Game designers graduate the level of difficulty.  The game starts out easy but it requires players to develop and overcome new  skills and challenges. Completing these impel the players to play on as result of a sense of satisfaction from reaching their objective.  In addition, they are rewarded through such things as points, bonuses, and gifts.  These can also be used as a way to monitor their progress, which can further serve as motivation to practice and learn.  Chapter 2 of Modern Combat 5 has 4 missions with the following skills to achieve:

Mission 1: complete the mission, score 3 headshots, score a multi-kill (explosives)
Mission 2: complete the mission, use a scout drone, score 5 headshots
Mission 3: complete the mission, score 5 headshots, 60% shot accuracy
Mission 4: complete the mission, kill the executioner (boss), score 2 multi-kills

Players are awarded a star after completing a skill.  These are accumulated to unlock the new chapters of the game.  Experience points and weapon points are also awarded to unlock special skills for a particular class of soldiers and weapon customization.  These serve as rewards and they play a significant part in getting players to practice and improve their skills.  In one YouTube video a player expressed his frustration because Gameloft (developer of Modern Combat 5) had lost all his data, which meant he would need to reinvest his hard work and time.

Multimedia technologies are essential to video games for several reasons. They help to tell the story by giving players audio and visual references to make connections in the game. They stimulate the senses using a blend of colors, images, visual, audio effects, and music to add layers of complexity to enhance gameplay. And in combination with the game mechanics, they can have an emotional impact on a gamer and thus make the activity enjoyable.  In Modern Combat 5 players may feel excitement, tension, relief, and fear. A player may be moving his character in stealth mode and all of sudden total chaos engulfs the senses through explosions and gunfire to startle and excite players. Tension can be created by not knowing if the enemy is coming from the left, right, or back. Games activate particular regions of the brains with chemicals like adrenaline and dopamine, which explains why some people are addicted to them (BrainHex).

Layering a story adds to the gameplay and allows players to take on the role of a character. It contextualizes the game and makes it more meaningful. The depth of the story depends on the game but unlike books, it allows players to interact and make decisions as a character. Games can have multiple outcomes and even allow co-creation of a story. Researchers at the Pericles Group stated that role play allows players to learn through situated cognition by being and thinking like the character.  When players are immersed in a story through role play, it preoccupies the brain so that repetition is not as noticeable. The virtual world of Mysts of Eyr in Second Life is an example of an in-depth role playing game.  The site provides a supplemental website that explains the background of the island and how the competing factions became a part of the it.  Participants are instructed on the rules of role play that are specific to the world but also on the general rules. Players interact both in character and out of character.  The role play here is more advanced because players create the characters, its attributes, and interactions that are unscripted. This means that players use the game as a medium to communicate with each other in character. Traditional video games do not do this.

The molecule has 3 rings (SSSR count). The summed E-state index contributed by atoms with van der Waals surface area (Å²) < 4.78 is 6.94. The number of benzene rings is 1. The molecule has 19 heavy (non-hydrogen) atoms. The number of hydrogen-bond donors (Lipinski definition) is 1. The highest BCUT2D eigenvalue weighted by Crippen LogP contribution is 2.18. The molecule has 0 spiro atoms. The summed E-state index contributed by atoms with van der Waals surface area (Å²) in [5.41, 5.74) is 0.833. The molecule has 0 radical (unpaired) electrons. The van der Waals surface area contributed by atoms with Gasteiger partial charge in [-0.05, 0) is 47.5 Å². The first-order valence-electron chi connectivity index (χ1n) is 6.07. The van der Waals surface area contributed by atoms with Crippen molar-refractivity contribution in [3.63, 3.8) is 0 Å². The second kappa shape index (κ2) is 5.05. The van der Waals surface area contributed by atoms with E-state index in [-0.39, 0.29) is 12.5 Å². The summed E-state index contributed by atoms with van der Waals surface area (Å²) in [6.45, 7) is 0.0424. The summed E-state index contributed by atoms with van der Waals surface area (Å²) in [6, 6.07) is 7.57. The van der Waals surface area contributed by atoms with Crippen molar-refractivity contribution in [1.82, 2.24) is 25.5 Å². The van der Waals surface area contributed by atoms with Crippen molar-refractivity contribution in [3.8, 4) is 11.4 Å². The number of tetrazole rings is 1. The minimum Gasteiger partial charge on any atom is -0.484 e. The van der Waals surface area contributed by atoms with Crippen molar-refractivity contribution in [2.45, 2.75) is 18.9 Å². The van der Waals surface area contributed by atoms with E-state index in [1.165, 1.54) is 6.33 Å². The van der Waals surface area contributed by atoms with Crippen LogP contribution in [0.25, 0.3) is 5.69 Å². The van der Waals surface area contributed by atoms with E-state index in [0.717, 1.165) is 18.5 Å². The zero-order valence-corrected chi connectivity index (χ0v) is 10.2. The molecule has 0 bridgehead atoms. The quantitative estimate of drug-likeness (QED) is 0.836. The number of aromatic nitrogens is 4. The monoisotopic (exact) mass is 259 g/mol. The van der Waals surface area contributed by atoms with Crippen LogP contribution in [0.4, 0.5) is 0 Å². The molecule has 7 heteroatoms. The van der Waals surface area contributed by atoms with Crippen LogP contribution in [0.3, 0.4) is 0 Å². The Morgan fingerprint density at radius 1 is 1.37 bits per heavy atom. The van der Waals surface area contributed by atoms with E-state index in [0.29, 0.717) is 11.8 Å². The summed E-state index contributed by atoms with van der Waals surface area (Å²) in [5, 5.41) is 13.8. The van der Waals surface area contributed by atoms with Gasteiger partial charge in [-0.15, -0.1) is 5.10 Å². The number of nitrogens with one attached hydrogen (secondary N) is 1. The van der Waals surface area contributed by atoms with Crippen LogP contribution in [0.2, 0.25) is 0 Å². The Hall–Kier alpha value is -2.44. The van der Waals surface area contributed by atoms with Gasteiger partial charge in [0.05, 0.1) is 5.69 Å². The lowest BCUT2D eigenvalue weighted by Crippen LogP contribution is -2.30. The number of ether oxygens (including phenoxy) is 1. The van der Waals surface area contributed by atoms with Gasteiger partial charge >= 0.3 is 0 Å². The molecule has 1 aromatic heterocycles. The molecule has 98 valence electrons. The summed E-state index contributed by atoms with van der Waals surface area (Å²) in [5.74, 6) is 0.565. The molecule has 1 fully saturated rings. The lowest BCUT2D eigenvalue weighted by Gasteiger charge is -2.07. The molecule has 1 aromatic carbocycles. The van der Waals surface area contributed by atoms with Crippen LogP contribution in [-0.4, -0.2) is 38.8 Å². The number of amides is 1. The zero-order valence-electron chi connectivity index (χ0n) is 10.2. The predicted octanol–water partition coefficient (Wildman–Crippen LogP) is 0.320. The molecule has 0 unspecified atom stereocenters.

As a communication tool Second Life emphasizes socialization. Members can explore multiple virtual worlds that are both realistic and imaginary and along the way chat and befriend others that they meet. Friends can collaborate and participate in virtual worlds together. They can split up to gather information to share later on for discussions.  Like many traditional games, video games are a social activity.  Not only is it more interesting to play with other people, they can also learn from each other. The internet has expanded this possibility so that gamers can play together from different parts of the world 24 hours a day.  Players set up communities to make teams and learn from one another.  Users can expand their learning and connect to additional resources on the internet to further explore topics.  It reinforces the idea of learning a topic based on personal interest and pace but also in making learning a social activity.

Finally there’s motivation which acts as driving force to learn and improve, and thus determines outcome. John Keller talked about motivation in terms of attention, relevance, confidence, and satisfaction (ARCS).  These principles apply in games but differently as a result of Kelley’s theory on motivation being based on instructional learning while games are normally thought of as a recreational activity. Motivation in games are relevant because it determines the amount of time and effort a player puts into it.